The crystal skipper (Atrytonopsis quinteri) is a rare butterfly. In fact, it is so rare, it’s only found on the Crystal Coast in North Carolina, specifically, a region stretching from Fort Macon State Park to Hammocks Beach State Park. Long thought to be a variation of the Loammi skipper (A. loammi) which is found farther south, it was identified as its own species in 2015. As with many insects, the crystal skipper relies on specific plants for survival, especially its host plant, seaside little bluestem (Schizachyrium littorale) and other plants in the barrier island dune system that provide nectar.
The state parks at either end of the skipper’s range have an adequate supply of seaside little bluestem and will not be developed anytime soon. But coastal development, landscaping choices, and increased storm intensity have diminished dunes in both number and health. Along most of the islands, patches of seaside little bluestem remain to support the skipper and are important for connecting populations via “stepping stones.” Dune restoration efforts often provide recreational uses and storm protection but have little focus on inner dune vegetation, resulting in less habitat for the skipper.
A survey conducted by North Carolina Aquariums and NC State University as part the Coastal Landscapes Initiative found a decrease in seaside little bluestem from 2018 to 2019. The losses were likely a result of scouring during Hurricane Florence, and overwash from the hurricane also left significant bare ground at several sites. This study did not count all nectar plant populations, but it is probable some also experienced decreases. The coinciding skipper surveys showed fewer butterflies during the spring and summer flight periods.
To ensure a thriving crystal skipper population in the future, it is important to preserve and restore their host and nectar plants, however, seaside little bluestem and nectar plants are not readily available from nurseries. This is where the North Carolina Botanical Garden and our Native Plant Materials Development Program (NPMDP) come in.
Species of plants can vary regionally. For example, a butterfly milkweed plant in Wisconsin has adapted to the climate of the upper Midwest. Its seeds may not be able to survive and grow well in North Carolina. It is important to restore landscapes with seeds that are genetically appropriate to the space, even within species.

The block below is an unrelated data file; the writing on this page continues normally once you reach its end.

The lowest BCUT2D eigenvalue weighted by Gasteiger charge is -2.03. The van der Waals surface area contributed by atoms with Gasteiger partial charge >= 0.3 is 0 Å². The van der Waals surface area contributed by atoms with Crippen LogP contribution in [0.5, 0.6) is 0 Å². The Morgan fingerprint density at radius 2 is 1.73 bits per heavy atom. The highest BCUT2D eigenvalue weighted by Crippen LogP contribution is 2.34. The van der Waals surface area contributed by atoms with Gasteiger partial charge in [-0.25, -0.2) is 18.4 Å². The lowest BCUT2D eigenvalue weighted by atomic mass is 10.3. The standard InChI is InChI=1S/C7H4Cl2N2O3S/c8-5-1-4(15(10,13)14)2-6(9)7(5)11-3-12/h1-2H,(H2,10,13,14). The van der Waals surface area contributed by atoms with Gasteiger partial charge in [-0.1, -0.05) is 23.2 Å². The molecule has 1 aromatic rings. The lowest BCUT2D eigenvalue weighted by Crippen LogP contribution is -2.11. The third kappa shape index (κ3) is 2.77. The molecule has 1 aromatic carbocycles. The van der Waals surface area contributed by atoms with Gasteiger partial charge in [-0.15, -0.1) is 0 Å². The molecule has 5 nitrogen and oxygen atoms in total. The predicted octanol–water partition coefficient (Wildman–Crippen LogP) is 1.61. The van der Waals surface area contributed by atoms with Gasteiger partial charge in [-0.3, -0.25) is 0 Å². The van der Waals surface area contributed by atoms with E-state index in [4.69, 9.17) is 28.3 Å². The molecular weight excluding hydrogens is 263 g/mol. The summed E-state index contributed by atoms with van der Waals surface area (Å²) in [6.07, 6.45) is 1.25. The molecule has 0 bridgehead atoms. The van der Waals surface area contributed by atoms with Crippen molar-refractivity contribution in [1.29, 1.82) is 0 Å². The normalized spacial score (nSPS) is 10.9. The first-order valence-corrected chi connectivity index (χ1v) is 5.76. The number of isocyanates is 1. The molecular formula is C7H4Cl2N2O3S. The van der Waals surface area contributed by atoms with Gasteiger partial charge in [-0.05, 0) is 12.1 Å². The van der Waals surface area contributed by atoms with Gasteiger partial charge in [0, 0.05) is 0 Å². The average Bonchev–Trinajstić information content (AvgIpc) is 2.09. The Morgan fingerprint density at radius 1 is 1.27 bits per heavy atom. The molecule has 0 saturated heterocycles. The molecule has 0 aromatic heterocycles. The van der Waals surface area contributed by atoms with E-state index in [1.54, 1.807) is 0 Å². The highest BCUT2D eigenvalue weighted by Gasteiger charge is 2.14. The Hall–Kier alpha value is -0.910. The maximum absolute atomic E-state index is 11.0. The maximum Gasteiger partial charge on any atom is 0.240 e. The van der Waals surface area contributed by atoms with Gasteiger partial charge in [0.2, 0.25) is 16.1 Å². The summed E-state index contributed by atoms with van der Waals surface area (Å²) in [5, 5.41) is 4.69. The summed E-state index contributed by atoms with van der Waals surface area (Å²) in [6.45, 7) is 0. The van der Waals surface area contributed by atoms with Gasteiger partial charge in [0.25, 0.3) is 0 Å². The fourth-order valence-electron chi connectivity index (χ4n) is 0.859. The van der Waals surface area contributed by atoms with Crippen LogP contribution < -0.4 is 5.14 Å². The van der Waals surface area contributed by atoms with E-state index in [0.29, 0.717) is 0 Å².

The NPMDP is working to collect local seed and propagate plants for use in local restoration efforts throughout North Carolina. So, last fall, with cooperation and a collecting permit from NC State Parks, NCBG staff Mike Kunz and Emma Marzolf, NCBG interns, Gloria Putnam from NC Sea Grant, Carol Price from NC Aquariums, and Ben Fleming from NC State Parks collected seed at Fort Macon State Park. Funding was provided by NC Sea Grant. These seeds have been cleaned, stored, and propagated here at NCBG. Trays of seaside little bluestem and nectar plants are growing in Chapel Hill, and they will move to their new home along the coast this fall to restore degraded dunes and hopefully provide habitat for skippers next spring.
In addition to planting habitat for the skipper, education is also an important part of this project. Landowners, including owners of beach houses and hotels, don’t usually landscape with native plants. This project seeks to illustrate that home and hotel landscapes are part of the larger conservation picture, encouraging landowners to develop a landscape that supports the local ecosystem in addition to looking beautiful.
To do this, the group is establishing a highly visible dune skipper plant garden, and they will present information to landowners through presentations to garden clubs and resources for master gardeners. Since dune plants are usually not available for purchase, the goal will be to encourage landowners to recognize the beauty and importance of native plants and to maintain habitat that is already in place.
Restoring native vegetation to the dunes is just one piece of the puzzle to conserve the crystal skipper. Several research questions remain, and would make excellent projects for interested graduate or undergraduate students. “We are especially interested in how hurricanes affect the skippers and aim to support their recovery after storms with targeted habitat restoration in case they can’t manage on their own,” says Price. “Ian Grace, one of my NC State University student interns, laid the groundwork for this research. We could really use a student to take the reigns of this project as their first priority.”
This project was funded by a grant from NC Sea Grant and supported by the NPMDP at NCBG. NC Sea Grant, NC Aquariums, NCBG, NC State Parks, NC State University, the US Fish and Wildlife Service, and the Master Gardeners Program collaborated on this project.
Top image: The crystal skipper is named for both the region is it found in (the Crystal Coast of North Carolina) and for the white, crystal-like markings on its wings. Photo by NC Aquariums